A top loin strip steak, otherwise known as a New York or Kansas City strip steak, is one of the best steak cuts. It's juicy, tender, flavorful and nicely marbled with fat. It's also a thick enough cut that you can grill it to develop that desirable crisp, charred exterior without overcooking the inside. Because this is such a good cut of beef -- and you can help ensure great results by laying out a little extra money for a prime rather than choice cut -- the work required on your part is minimal.
Take the strip steak out to salt 45 minutes ahead of time. When you salt steak, it draws moisture out of the meat. Given enough time -- at least 40 minutes -- the salty moisture is reabsorbed, resulting in a juicy and more flavorful finished product. Coat both sides liberally with kosher salt and leave the steaks out on the counter until you're ready to cook them.
Clean your grill using a grill scraper to avoid transferring undesirable flavors onto your top loin steak. Grease the rack with cooking oil or nonstick cooking spray and preheat it to medium-high heat.
Pat the strip steak with some freshly cracked black pepper and any other desired herbs and spices to taste. For example, thyme, onion powder, garlic powder or commercially available dry steak rubs work nicely, or give the beef a little kick with a spicy chili pepper powder.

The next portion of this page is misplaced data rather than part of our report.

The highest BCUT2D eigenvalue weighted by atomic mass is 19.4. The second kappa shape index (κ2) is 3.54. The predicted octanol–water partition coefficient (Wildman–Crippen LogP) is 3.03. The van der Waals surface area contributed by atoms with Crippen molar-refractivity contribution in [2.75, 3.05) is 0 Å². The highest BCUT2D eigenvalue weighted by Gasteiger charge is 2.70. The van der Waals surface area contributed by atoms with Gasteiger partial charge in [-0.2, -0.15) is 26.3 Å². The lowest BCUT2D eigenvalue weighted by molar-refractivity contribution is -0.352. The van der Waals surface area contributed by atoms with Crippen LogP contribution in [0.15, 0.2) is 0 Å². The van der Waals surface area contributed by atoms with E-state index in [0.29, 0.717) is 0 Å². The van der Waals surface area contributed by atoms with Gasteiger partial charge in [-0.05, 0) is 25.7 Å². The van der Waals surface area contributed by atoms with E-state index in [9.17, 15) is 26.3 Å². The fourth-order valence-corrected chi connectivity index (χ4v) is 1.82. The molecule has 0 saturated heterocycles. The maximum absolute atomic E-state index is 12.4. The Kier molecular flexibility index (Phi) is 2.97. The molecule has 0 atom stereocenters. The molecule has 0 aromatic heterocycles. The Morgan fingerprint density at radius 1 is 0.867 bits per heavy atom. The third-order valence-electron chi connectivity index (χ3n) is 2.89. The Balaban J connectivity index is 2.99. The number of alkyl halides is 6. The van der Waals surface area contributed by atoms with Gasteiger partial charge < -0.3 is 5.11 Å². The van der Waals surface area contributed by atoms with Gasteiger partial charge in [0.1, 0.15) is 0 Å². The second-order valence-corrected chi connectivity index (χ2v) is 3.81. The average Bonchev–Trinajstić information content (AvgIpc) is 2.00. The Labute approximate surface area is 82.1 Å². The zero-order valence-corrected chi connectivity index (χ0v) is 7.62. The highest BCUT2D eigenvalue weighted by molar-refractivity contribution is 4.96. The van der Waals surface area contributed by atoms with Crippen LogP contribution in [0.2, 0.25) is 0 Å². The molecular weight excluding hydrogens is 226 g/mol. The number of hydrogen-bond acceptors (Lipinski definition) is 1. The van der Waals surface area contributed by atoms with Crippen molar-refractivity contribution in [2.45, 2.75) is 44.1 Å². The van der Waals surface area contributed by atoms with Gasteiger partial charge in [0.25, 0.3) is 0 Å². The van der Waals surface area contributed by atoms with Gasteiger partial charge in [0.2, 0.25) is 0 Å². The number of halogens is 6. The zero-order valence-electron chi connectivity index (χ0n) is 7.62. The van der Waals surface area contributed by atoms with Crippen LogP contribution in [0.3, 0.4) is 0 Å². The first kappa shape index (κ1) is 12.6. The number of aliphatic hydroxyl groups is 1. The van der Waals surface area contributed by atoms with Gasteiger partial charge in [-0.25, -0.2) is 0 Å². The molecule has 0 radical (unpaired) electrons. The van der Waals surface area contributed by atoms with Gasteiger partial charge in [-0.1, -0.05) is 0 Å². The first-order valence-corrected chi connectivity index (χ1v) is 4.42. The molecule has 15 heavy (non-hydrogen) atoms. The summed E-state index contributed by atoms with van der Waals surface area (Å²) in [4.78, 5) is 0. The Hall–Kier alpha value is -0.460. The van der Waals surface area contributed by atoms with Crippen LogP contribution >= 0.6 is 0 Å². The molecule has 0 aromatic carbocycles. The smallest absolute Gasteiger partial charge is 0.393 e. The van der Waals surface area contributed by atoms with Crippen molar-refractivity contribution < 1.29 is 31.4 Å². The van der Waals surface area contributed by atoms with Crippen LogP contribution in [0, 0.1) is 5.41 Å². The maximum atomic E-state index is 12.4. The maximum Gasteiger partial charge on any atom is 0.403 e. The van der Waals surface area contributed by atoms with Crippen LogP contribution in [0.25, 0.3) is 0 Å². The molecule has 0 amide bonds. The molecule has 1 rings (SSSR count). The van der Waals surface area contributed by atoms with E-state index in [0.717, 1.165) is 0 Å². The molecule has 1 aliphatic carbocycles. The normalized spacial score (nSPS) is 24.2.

Place the meat over indirect heat and put the lid on the grill. Gently cook a 1-inch-thick steak for about 4 minutes per side, turning it often with your barbecue tongs, as this promotes more even cooking.
Move the strip steak over direct heat to sear it. Wait about 1 minute -- it shouldn't take too long since the steak has a good head start on browning already -- then turn the steak once it's dark and crisped on the bottom. Sear the other side for about another minute to match.
Read the internal temperature of the steak with your meat thermometer and remove it from the grill when it's 5 degrees Fahrenheit below the final target temperature; 120 F is rare, 130 F is medium-rare, 140 F is medium, 150 F is medium-well and 160 F is well-done. If your steak is in danger of burning after searing but you want to cook it longer, move it back over indirect heat, close the lid again and flip frequently.
Rest the top loin steak on a plate for 10 minutes before eating or serving it. During this time, it finishes cooking the remaining five degrees with residual heat and internal juices that were released during grilling are reabsorbed into the muscle fibers so they remain in the meat when you cut it.
The U.S. Department of Agriculture recommends cooking steak to a minimum of 145 F; however, many steak enthusiasts consider this too well done and choose to eat their meat cooked less so it's juicier and not as tough and chewy.
Keep beef below 40 F during storage. Freeze it in an airtight package if you aren't going to use it within three to five days of purchase.
Wash your hands with hot water and soap after touching raw beef. Also, promptly sanitize any kitchen tools and surfaces uncooked beef came into contact with.